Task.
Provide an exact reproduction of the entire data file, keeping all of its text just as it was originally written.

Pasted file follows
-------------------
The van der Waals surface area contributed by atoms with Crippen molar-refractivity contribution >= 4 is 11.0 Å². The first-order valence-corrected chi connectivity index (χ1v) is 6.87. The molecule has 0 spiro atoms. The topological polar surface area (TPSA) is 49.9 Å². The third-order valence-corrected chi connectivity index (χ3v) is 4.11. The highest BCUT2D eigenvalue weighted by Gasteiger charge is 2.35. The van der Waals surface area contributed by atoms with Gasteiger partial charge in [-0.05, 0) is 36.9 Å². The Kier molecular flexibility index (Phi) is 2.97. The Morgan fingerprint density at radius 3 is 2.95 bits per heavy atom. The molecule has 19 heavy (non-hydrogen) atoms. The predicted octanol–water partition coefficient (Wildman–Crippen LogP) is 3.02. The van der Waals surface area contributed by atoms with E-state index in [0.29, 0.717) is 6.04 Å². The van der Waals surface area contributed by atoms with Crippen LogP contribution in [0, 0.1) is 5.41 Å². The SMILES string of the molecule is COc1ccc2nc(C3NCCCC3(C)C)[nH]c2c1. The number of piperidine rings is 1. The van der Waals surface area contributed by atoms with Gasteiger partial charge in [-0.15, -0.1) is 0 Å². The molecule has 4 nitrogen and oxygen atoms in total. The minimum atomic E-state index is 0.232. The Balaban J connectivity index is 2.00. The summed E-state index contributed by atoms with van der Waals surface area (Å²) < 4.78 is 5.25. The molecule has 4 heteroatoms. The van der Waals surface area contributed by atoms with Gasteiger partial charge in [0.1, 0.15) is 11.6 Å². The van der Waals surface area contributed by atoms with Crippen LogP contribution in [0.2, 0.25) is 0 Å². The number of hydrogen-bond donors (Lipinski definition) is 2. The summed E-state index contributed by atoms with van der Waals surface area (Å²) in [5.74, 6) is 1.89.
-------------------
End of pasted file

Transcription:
The van der Waals surface area contributed by atoms with Crippen molar-refractivity contribution >= 4 is 11.0 Å². The first-order valence-corrected chi connectivity index (χ1v) is 6.87. The molecule has 0 spiro atoms. The topological polar surface area (TPSA) is 49.9 Å². The third-order valence-corrected chi connectivity index (χ3v) is 4.11. The highest BCUT2D eigenvalue weighted by Gasteiger charge is 2.35. The van der Waals surface area contributed by atoms with Gasteiger partial charge in [-0.05, 0) is 36.9 Å². The Kier molecular flexibility index (Phi) is 2.97. The Morgan fingerprint density at radius 3 is 2.95 bits per heavy atom. The molecule has 19 heavy (non-hydrogen) atoms. The predicted octanol–water partition coefficient (Wildman–Crippen LogP) is 3.02. The van der Waals surface area contributed by atoms with E-state index in [0.29, 0.717) is 6.04 Å². The van der Waals surface area contributed by atoms with Crippen LogP contribution in [0, 0.1) is 5.41 Å². The SMILES string of the molecule is COc1ccc2nc(C3NCCCC3(C)C)[nH]c2c1. The number of piperidine rings is 1. The van der Waals surface area contributed by atoms with Gasteiger partial charge in [-0.15, -0.1) is 0 Å². The molecule has 4 nitrogen and oxygen atoms in total. The minimum atomic E-state index is 0.232. The Balaban J connectivity index is 2.00. The summed E-state index contributed by atoms with van der Waals surface area (Å²) < 4.78 is 5.25. The molecule has 4 heteroatoms. The van der Waals surface area contributed by atoms with Gasteiger partial charge in [0.1, 0.15) is 11.6 Å². The van der Waals surface area contributed by atoms with Crippen LogP contribution in [0.2, 0.25) is 0 Å². The number of hydrogen-bond donors (Lipinski definition) is 2. The summed E-state index contributed by atoms with van der Waals surface area (Å²) in [5.74, 6) is 1.89.